is challenging – Median misclassification 20% (14–33%) – Consider in future evaluations and tool development Participants’ feedback (see paper/dataset for more) – “It was hard to decide … when it tests an unspecified case” – “I think that some assertions are useless…” Summary of recommendations (see paper for more) – Structure the test code (Arrange/Act/Assert) and categorize tests – Naming variables, commenting etc. is important in generated tests – Instead of assert use something else, e.g., observed Discussion: recommendations
  12. Towards a theory of classification Classifying generated white-box tests: an

    exploratory study 12
  13. Classifying generated white-box tests: an exploratory study 13 Many factors

    + some puzzling combinations Especially with exceptions No “common” approach in tools, papers Our preliminary, systematic proposal: 3 main factors (8 cases) Why is this classification task hard?
  14. Classifying generated white-box tests: an exploratory study 15 Possible cases

    of the classification task ID Shall raise exception Fault is triggered Exception is raised Test encodes Developer action Classif. Test outcome Conditions Outcome
  15. Classifying generated white-box tests: an exploratory study 16 Possible cases

    of the classification task ID Shall raise exception Fault is triggered Exception is raised Test encodes Developer action Classif. Test outcome C1 F F F Expected behavior Acknowledge the test OK Pass C2 F F T - - - - C3 F T F Unexpected behavior Realize faulty impl. WRONG Pass C4 F T T Unexpected behavior Recognize the fault- indicating exception WRONG Pass or fail C5 T F F - - - - C6 T F T Expected behavior Acknowledge the test OK Pass or fail C7 T T F Unexpected behavior Realize an excep- tion is missing WRONG Pass C8 T T T Unexpected behavior Recognize the invalid exception WRONG Pass or fail See paper for examples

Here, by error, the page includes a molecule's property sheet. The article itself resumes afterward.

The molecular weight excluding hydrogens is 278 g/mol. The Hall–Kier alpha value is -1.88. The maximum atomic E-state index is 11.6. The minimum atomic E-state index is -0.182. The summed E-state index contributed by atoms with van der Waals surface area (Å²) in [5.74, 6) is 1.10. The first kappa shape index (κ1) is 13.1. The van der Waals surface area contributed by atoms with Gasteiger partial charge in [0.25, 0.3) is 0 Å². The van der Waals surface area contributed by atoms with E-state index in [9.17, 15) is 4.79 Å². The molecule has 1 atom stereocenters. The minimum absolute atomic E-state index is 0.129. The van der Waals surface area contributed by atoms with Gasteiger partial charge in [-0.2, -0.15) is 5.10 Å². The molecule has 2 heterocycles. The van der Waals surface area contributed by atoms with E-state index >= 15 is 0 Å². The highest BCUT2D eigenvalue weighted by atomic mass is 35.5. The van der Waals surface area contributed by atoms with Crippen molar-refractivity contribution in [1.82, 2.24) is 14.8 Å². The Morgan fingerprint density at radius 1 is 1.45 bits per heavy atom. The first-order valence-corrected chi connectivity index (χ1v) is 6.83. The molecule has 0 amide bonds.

16. Classifying generated white-box tests: an exploratory study 17 IntelliTest •

    Exception thrown inside class are expected, test passes • Otherwise failing test with no assert EvoSuite • Wraps every detected exception in try/catch, test passes • No failing tests Randoop • Error-revealing: potential error, test fails (several heuristics) • Regression tests: captures current behavior, test passes How do tools handle these specific cases?
  17. Classifying generated white-box tests: an exploratory study 18 Change perspective

    Suggestions for future research “Does this test encode a fault?” “Does the user recognize that there is a fault with the help of this test?” In your approach/tool, think about: – When should a generated test pass or fail? – What should you do when an exception is raised in a test? – When is a generated test useful for developers? “Correct/faulty test” “Appropriate or useful test” Proxy measures could overestimate faults that are detected
  18. Classifying generated white-box tests: an exploratory study 19 Summary Open

    access paper: 10.1007/s11219-019-09446-5 | Dataset: 10.5281/zenodo.1472714 Dávid Honfi, Zoltán Micskei